Placing Governors State at the Center of World-Class Logistic Cluster
A short drive through the areas surrounding Governors State University and the innovation and development quickly flocking to the region becomes evident: Amazon’s 1.3 million square foot building along I-57, the proposed South Suburban Airport located near Peotone, and continued construction on the highways connecting with rail lines throughout the region create an unique logistics synergy promoting economic development.
Reggie Greenwood, new Director of Governors State University’s Supply Chain Innovation Center and Business Incubator (SCICBI), sees this as a logistic hub's dream.
“All these huge new projects happening around GSU are related to the logistics industry and are set to create a world class logistic cluster with SCICBI at the center."
As the SCICBI nears its first anniversary, Greenwood sees the development to the region as an aid to the center furthering its mission in the future. By utilizing the knowledge and research of the university to stimulate economic growth in the region through a partnership between educational institutions with public and private companies in the regional economy, SCICBI will continue to add value to the region.
“There is a synergy from organizing those three types of organizations together around supporting a local economy to provide well-paying jobs for people,” Greenwood explained.
Knitting these organizations together is familiar work to Greenwood who has had careers in all three, including time spent working as an adjunct professor at Governors State, on the board of the Chicago Southland Economic Development Corporation, as well as owning and managing his own architectural woodworking company. To Greenwood, leading SCICBI feels like a natural fit.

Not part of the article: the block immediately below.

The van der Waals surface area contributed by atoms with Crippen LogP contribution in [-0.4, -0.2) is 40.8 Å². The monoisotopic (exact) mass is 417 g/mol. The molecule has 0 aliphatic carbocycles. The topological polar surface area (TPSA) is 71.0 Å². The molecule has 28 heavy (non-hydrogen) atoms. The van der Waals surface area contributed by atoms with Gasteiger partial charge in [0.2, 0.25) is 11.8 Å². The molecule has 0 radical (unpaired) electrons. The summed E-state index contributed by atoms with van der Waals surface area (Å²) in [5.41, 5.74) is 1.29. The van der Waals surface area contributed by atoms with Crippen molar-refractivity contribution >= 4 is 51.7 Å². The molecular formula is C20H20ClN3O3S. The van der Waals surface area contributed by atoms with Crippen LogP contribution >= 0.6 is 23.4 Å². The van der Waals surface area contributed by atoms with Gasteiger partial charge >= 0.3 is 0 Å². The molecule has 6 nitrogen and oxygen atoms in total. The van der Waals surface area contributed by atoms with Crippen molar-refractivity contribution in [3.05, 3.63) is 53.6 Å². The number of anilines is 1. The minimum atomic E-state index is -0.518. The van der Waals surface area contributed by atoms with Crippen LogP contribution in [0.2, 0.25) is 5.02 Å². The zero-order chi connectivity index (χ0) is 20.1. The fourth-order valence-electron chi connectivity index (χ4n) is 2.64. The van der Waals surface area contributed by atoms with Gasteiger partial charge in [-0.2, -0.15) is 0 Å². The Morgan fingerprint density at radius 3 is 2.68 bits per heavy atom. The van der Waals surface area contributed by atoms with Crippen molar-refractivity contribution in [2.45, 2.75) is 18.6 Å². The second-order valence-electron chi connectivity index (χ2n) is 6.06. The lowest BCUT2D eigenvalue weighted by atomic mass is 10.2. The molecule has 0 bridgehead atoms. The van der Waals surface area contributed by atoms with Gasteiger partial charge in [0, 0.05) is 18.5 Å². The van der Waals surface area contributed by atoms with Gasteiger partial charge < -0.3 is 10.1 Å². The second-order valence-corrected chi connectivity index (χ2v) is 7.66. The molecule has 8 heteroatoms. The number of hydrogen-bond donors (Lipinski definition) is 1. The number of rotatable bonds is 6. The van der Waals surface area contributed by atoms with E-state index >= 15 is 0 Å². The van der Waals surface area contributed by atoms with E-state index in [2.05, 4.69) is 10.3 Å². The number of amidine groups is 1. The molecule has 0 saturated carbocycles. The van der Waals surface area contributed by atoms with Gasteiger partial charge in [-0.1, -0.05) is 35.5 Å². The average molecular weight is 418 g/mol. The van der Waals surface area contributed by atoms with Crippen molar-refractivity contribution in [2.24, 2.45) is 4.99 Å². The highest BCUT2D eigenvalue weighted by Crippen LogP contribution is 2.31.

With the recent hardships put on the supply chain by the COVID-19 pandemic, the center has its work cut out and Greenwood's goal is to get the region on a sustainable track.
“The COVID world has shown that supply chains need to and can evolve to contribute more to local economies, and therefore be more sustainable, resilient, ethical,diverse and local. At the innovation center, we want to provide value to our local companies and firms and have then asses how they currently are working––pre and post production––and then assist firms in deploying a variety of new techniques based on new technology.”
The relationships between professors at GSU and local businesses is key to improving the effectiveness of the supply chains and their ability to meet new demands and changes, said Greenwood.
Over the last year SCICBI has worked with the Association for Supply Chain Management (ASCM), Council of Supply Chain Management Professionals (CSCMP), Prairie State College, Olive Harvey College, OAI, and Chicago Southland Economic Development Corporation to develop partnerships which will help it deliver its services starting Spring 2020.
SCICBI also applied for a $578K grant for operational funds over three years to support SCICBI’s services and provide resources for hardware/ equipment, software/databases, expert-in-residence, and other activities.
Looking to the future, Greenwood considers the growing region and the opportunities to work closely with federal, state, and local government.
“I say that actively, the opportunity for the center and GSU is substantial.”